Winnipeg Free Press - PRINT EDITION

HONG KONG'S yin & yang

So many options to relax, old & new

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Hong Kong's balance of extremes makes it one of the world's most fascinating cities. Life here ricochets between a spiritual faith in ancient rituals to state-of the-art technology and stunning, original architecture. It is a heady melange of old and new, British and Chinese, grassroots and sophisticated. Or simply yin and yang.

Although Hong Kong has hotels, office towers and a transportation system that are as modern as those of any city -- it's an almost futuristic city of so many skyscrapers that it makes Manhattan seem mellow -- you can still experience its history and traditional culture in many ways. The elegant Lok Cha Tea House presents ancient tea ceremonies in a historic inn in Hong Kong Park, a serene botanical garden gurgling with fish ponds and waterfalls. The tireless Star Ferry has traversed Victoria Harbour since 1888, linking Hong Kong Island and Kowloon. And behind the big-city bustle of modern life is an intimate village of tangled alleys, noodle shops, street markets and tiny open-air temples burning incense to Buddhist gods.

Hong Kong welcomes as many as 36 million visitors a year, about 400,000 of them Canadians, travelling for international finance, mining, shipping, manufacturing and leisure. Given the frenzied pace, intense business style and copious meals, you will deserve a spa break.

The world of wellness bridges the city's same contrasts of traditional and folksy vs. cutting-edge and contemporary. The various goals of modern spa life -- fitness, weight loss, beauty treatments, relaxation and healing -- are in sync with ancient Chinese practices like tai chi, massage, feng shui and herbal medicine. In Hong Kong, you can "spa" old or new.

On the new side, the Ritz-Carlton Hong Kong is the newest of the new. This dazzling hotel of classic luxury operates on the top floors of a shimmering tapered glass office tower. It opened in mid-2011 as the highest-elevation hotel on any continent, with jaw-dropping views from 490 metres in the sky, or nearly three times as high as Montreal's Place Ville Marie.

Your spa sojourn might start with the thrill of gazing out at the fabulous panorama of Hong Kong and its busy harbour below -- from remarkable spaces on the 118th floor. The swimming pool and hot tub are enclosed in glass, so you don't have to be afraid to peek down, even if you're afraid of heights. After a dip and a soak, an attendant will wrap you in a bathrobe, and you are off to exquisite spa services like the hot lava shell body treatment, which melts muscle tension, or the radiance facial, which uses jade stone rollers to refresh the skin, awaken tired eyes and help focus the mind.

Pampering is a big part of a wellness day and few places spoil their guests better than the luxurious Mandarin Spa. Owned by Jardine-Matheson, the iconic Hong Kong business conglomerate, the flagship Mandarin Oriental in the fashionable Central district has chalked up nearly 50 years of accommodating taipans (business tycoons) and tai-tais (ladies who lunch and shop). The Mandarin Oriental is known for its Michelin-starred restaurant, skyline views and special touches like toiletries by Hermes in VIP rooms. It has such top-drawer services as the Meet & Greet, in which an airport agent collects you upon arrival and ushers you through the long, confusing customs lineups.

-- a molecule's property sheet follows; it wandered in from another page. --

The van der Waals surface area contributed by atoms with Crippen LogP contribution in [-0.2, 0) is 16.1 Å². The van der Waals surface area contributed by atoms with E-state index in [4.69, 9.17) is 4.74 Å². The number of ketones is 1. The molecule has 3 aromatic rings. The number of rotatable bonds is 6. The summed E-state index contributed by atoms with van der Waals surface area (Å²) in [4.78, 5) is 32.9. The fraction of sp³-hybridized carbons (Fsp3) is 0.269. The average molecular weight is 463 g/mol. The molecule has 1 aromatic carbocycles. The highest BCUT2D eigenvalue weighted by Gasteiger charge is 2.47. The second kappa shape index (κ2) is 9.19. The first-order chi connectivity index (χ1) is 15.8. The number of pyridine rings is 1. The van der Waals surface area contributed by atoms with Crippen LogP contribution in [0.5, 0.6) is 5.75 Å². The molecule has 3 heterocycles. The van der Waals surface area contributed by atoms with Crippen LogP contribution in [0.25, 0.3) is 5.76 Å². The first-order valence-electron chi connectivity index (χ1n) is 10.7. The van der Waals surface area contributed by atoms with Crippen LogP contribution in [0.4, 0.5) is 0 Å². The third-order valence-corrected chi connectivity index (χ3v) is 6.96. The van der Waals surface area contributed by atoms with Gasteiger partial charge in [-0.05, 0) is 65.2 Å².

According to the gold-standard Forbes Travel Guide, Mandarin Oriental Hotels operate the finest spas in many world capitals, including Hong Kong, where the spa is an exotic sanctuary with the sultry look of a 1930s Shanghai salon. More comprehensive than most hotel spas, the Mandarin's is a two-storey wellness centre with yoga and Pilates classes and private consultations with holistic experts.

The Imperial Jade Ritual is one of the Mandarin's most indulgent, relaxing treatments. This two-hour session blends Chinese massage, a scrub with ground rice and sesame, a body mask of green tea and algae and a ginseng facial. Especially for men, the Mandarin Barber has the air of a vintage gentleman's club and offers massages, facials, waxing and the signature Shanghai Pedicure, in which a barber shaves and kneads your feet until they are silky smooth.

If the Ritz-Carlton and the Mandarin Oriental are too rich for your blood, you can score an excellent location and an attractive contemporary room at a fraction of the price at The Salisbury, a very cool YMCA-affiliated hotel. Adjacent to the iconic Peninsula Hotel near Kowloon Harbour, The Salisbury has a sweeping stylish lobby, a gift shop, a concierge and smart looking modern rooms, as well as good cuisine in the dining room and the cafeteria. It's not quite The Ritz, but the suites have king-sized beds and separate living rooms for up to four people. If you are a hotel guest, it's free to use the swimming pool, sauna and hot tub, so you can experience the all-important water-therapy part of a spa day, but perhaps without rose petals or a pool attendant.